The Comprehensive Nuclear Test-Ban Treaty Organization (CTBTO) said the technical failure at those sites was then followed by a failure at two more. It tweeted an animation showing the potential radiation plume from the explosion.

Russia said the weapons test was none of the CTBTO’s business, and added that handing over radiation data was voluntary. Two of the monitoring stations have since started working again.


August 24, 2019 Posted by | General News | Leave a comment

Iran is not a threat to Australia’s security

Trumped Up: Wiki cables show Australia thinks Iran is not the aggressor, Michael West, by Prof. Clinton Fernandes — 23 August 2019  Wikileaks cables reveal Iran presents no threat to Australia and little threat to the US. Instead, clear intelligence from the US, Australia and Iran confirms Iran, although portrayed as aggressive, has pursued a defensive military strategy. Clinton Fernandez reports.

August 24, 2019 Posted by | AUSTRALIA - NATIONAL, politics international | Leave a comment

Scott Morrison’s failure in diplomacy: the Pacific Forum and climate change

August 24, 2019 Posted by | AUSTRALIA - NATIONAL, climate change - global warming, politics international | Leave a comment

Shock Jock Alan Jones takes time off insulting women, to praise thorium nuclear power

Thorium ‘more environmentally friendly and safer’ than nuclear  August 20th 2019  
Sky News host Alan Jones explains the element thorium, which is “seen by many as more environmentally friendly” than nuclear as an energy source. Mr Jones said thorium-based reactors are safer too because the reaction can easily be stopped and produce less waste that is radioactive. “It’s three times as abundant as uranium, we’re told, and there’s enough thorium in the United States alone to power America at its current energy level for a thousand years,” he said. The broadcaster noted that rolling blackouts for smelters and manufacturers has created a “crisis” for the energy market and suggested thorium as a possible answer.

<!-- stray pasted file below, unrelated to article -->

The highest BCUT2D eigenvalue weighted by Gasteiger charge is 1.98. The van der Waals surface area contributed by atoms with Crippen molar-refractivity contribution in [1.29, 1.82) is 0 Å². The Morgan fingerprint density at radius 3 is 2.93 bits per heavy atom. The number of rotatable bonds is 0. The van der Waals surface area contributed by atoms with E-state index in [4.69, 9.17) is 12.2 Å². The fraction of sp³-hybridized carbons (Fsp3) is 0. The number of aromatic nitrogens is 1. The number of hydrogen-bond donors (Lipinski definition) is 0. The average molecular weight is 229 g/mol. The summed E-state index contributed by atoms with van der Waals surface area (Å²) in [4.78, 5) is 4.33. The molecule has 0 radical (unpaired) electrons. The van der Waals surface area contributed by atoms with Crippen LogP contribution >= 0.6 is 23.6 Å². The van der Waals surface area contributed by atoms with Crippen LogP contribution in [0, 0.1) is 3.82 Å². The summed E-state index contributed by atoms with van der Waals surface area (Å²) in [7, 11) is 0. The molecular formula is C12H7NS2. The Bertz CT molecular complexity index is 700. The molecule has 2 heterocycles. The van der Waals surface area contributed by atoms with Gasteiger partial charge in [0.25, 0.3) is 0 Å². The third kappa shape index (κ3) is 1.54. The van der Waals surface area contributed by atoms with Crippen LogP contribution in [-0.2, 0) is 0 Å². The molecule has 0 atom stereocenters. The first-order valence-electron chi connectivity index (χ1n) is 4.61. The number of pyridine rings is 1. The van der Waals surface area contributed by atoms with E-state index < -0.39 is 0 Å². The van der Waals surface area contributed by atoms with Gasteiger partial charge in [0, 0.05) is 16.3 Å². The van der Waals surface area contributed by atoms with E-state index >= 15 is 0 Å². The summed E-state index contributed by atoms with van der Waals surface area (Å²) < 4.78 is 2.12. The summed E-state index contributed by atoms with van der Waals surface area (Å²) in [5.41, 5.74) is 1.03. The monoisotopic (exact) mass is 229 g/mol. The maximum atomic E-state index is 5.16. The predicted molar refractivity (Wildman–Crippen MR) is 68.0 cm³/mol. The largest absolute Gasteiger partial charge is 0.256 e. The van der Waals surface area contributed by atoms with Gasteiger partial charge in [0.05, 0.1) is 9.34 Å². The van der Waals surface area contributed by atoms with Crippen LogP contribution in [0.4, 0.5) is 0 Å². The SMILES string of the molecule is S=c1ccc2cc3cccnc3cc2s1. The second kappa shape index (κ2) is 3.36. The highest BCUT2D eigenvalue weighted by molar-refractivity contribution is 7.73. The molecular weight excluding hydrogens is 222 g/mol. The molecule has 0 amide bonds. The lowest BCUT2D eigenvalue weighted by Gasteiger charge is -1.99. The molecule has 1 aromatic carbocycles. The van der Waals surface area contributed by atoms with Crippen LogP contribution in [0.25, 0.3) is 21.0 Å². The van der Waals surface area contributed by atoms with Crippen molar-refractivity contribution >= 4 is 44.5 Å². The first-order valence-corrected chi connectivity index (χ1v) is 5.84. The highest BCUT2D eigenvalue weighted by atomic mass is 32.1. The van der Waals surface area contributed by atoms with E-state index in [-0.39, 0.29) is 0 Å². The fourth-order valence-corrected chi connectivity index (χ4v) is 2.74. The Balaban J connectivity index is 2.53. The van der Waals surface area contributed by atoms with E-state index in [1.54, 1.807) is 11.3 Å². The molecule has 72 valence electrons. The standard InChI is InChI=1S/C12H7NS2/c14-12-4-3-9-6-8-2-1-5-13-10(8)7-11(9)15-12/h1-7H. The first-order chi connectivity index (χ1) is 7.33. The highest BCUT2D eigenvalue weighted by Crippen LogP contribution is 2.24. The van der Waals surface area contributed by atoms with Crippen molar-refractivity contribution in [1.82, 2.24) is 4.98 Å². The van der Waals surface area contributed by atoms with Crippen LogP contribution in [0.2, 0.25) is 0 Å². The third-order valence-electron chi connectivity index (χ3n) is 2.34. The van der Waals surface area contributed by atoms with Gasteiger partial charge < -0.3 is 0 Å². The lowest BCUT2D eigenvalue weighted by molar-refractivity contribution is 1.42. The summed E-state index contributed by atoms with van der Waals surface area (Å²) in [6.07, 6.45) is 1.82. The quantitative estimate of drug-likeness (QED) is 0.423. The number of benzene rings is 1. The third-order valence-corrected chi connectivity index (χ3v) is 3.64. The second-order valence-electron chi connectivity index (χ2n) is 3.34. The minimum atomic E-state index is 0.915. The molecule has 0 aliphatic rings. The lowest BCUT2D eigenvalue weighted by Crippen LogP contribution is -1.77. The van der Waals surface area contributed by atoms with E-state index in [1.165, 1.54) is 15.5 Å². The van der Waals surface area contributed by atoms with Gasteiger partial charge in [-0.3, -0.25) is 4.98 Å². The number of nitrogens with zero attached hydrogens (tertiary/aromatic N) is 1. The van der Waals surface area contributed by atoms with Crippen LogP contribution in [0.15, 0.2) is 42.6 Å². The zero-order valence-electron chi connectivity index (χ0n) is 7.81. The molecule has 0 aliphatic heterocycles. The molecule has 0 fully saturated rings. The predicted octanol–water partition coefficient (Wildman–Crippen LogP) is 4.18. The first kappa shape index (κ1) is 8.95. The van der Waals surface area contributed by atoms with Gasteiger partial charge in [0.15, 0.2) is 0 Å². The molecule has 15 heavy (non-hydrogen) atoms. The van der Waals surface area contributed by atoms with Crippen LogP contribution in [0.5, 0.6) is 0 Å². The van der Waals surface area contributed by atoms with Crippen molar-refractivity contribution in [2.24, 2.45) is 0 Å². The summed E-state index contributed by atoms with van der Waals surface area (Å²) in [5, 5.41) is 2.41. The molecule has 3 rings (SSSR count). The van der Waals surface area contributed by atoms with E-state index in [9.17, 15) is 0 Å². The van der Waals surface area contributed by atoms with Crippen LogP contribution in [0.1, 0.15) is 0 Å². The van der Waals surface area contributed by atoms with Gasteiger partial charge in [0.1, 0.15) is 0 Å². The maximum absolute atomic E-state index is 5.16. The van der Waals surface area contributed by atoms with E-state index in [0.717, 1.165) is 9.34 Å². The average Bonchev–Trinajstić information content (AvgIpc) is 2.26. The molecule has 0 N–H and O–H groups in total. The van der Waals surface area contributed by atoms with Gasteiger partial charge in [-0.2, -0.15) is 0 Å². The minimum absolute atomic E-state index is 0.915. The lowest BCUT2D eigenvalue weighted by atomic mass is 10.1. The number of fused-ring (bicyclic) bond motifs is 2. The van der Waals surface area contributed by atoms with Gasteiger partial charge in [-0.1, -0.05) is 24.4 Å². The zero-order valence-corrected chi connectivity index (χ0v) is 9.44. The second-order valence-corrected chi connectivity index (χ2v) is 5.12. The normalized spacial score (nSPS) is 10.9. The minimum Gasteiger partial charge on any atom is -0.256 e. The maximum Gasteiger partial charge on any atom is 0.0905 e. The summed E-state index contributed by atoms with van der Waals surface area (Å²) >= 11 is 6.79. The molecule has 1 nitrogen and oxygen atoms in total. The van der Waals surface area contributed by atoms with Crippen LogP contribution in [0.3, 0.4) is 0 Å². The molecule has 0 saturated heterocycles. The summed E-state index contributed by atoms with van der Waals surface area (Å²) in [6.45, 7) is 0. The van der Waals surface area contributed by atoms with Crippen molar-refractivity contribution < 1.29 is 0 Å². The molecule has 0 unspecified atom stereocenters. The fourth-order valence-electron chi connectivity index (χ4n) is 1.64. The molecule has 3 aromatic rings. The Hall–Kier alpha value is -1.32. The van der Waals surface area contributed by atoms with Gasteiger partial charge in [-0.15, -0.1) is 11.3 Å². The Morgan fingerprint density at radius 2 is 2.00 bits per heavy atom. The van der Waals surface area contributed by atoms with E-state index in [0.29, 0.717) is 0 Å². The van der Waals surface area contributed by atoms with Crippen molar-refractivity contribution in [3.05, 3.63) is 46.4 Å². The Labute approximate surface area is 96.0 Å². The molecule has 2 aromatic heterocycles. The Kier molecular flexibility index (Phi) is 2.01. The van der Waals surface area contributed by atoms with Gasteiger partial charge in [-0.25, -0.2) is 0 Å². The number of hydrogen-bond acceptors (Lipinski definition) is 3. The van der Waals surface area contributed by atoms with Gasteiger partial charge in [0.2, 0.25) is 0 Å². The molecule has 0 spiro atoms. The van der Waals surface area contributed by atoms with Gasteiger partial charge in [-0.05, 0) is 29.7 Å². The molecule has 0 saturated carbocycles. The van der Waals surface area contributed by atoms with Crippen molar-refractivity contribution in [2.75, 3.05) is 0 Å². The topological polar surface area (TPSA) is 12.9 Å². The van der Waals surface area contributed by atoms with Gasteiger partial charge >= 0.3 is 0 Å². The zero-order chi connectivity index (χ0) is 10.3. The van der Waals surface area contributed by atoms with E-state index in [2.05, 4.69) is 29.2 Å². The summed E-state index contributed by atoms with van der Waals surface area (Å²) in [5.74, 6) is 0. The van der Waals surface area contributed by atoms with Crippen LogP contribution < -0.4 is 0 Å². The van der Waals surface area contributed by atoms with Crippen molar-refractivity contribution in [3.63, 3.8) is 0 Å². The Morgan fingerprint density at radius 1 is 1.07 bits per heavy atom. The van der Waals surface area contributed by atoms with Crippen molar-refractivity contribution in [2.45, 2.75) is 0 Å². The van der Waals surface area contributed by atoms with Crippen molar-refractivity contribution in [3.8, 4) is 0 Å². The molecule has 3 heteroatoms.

August 24, 2019 Posted by | AUSTRALIA - NATIONAL, media, politics | Leave a comment

South Korea concerned over food safety at Olympics with events slated for Fukushima

South Korea concerned over food safety at Olympics with events slated for Fukushima

Talks to take place over food provision at Tokyo Games
Fukushima to host baseball and softball games next year,
Guardian   Justin McCurry in Tokyo, Thu 22 Aug 2019 South Korea is considering making its own arrangements to feed its athletes at next year’s Tokyo Olympics, citing concerns over the safety of food from Fukushima, media reports said.

In addition, South Korean sports authorities have requested that international groups be permitted to monitor radiation levels during the 2020 Games.

Food safety concerns in South Korea have grown since Fukushima city was chosen to host six softball games and one baseball game next summer. Fukushima prefecture will also be the location for the start of the domestic leg of the Olympic torch relay, beginning next March.

Tokyo Olympics organisers said South Korea’s National Olympic Committee had sent a letter expressing concern at the possibility of produce grown in Fukushima prefecture being served to athletes in the Olympic village. ……

Bloomberg reported that the Korea Sport and Olympic Committee is to request international organisations such as Greenpeace be allowed to monitor radiation levels at Olympic venues.

August 24, 2019 Posted by | General News | Leave a comment

Australia’s Deputy Prime Minister Michael McCormack is an international embarrassment